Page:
Jay had no motive to kill Hae. Adnan did.

And this, not exactly a fact, more of a logical problem–

If Adnan did not kill Hae then Jay is either a liar and a murderer or a liar and police patsy.

Hae Min Lee deserves justice. If you believe Adnan is innocent then you must answer the question of who did kill her.

And why?

Pictures of Hae

I am haunted by the grief caused by the murder of a girl.

I am not convinced Sarah is. She seems to have an almost Capote-esque crush on the alleged the murderer.

Understandable. Why would he talk to her if she did not establish rapport? But in establishing a cozy rapport with the alleged killer she may have jettisoned her objectivity and an accurate m├ętier for the humanity of Hae Min Lee.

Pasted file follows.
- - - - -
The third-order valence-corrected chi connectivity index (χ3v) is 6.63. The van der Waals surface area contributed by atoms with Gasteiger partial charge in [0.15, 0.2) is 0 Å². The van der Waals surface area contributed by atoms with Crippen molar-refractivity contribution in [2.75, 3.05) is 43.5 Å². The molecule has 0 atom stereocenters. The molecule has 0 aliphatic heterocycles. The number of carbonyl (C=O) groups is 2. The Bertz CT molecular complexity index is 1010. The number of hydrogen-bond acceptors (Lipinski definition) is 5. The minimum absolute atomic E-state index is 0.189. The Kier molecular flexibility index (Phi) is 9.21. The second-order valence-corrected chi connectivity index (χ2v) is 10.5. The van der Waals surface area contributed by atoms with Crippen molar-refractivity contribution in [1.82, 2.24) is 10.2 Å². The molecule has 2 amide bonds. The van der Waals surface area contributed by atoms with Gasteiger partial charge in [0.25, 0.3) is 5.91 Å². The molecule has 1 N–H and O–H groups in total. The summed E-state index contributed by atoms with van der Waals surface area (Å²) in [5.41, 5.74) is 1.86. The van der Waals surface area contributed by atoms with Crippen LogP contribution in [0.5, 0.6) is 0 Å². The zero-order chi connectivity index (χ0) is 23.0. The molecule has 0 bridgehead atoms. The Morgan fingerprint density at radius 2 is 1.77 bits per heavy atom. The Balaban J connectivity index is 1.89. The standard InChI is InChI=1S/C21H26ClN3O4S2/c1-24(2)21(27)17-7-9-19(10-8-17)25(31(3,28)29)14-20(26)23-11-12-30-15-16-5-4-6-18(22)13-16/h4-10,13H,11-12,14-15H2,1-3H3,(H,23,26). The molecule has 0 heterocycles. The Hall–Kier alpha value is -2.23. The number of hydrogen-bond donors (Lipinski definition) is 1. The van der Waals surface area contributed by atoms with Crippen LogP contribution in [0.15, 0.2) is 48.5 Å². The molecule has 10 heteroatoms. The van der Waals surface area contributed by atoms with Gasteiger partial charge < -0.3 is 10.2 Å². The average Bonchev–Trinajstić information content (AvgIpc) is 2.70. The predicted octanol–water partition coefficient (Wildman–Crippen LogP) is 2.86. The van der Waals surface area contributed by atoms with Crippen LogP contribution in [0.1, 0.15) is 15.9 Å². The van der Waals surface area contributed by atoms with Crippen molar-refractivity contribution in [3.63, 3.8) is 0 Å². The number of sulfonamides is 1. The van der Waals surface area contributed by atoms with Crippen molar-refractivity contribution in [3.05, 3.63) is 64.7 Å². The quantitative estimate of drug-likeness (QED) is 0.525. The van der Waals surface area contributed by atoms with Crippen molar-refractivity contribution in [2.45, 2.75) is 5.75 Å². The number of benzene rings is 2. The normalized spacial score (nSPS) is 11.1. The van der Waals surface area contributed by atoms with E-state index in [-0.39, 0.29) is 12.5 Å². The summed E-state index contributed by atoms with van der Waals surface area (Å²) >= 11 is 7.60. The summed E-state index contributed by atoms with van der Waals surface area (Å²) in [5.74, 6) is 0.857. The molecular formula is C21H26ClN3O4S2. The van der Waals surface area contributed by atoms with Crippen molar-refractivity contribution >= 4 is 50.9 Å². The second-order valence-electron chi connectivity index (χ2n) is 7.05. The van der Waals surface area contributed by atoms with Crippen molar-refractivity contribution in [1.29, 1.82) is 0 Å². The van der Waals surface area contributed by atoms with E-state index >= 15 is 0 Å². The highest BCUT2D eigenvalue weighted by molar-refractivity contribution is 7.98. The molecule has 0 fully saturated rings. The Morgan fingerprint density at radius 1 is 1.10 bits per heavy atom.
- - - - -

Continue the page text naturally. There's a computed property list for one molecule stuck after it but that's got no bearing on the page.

Sarah says she read Hae’s diaries. She has surely interviewed dozens of her classmates. She should be able to paint a better picture of this young woman who…

Believed rather recklessly in love

Made good grades

Had a solid plan for her future

Played lacrosse and helped the wrestling team

And left a hole in the heart of her community.

If you cannot conjure up the living girl, you cannot comprehend either the depth of her loss or the demand for justice.

A life was taken. What good is clever reporting if the one who lost the most is but a cartoonish shadow of the young woman who was Hae Min Lee?

Jay, Serial-podcast-Jay

I have a bad habit of wanting to adopt people, and one of the people I would like to adopt is Jay.

Jay without a last name Jay

Jay from Serial Jay.

I know we are all deeply imperfect, flawed, untrustworthy, which makes adoption risky for all parties, but the way Jay was described in this week’s Serial podcast made me want to adopt him.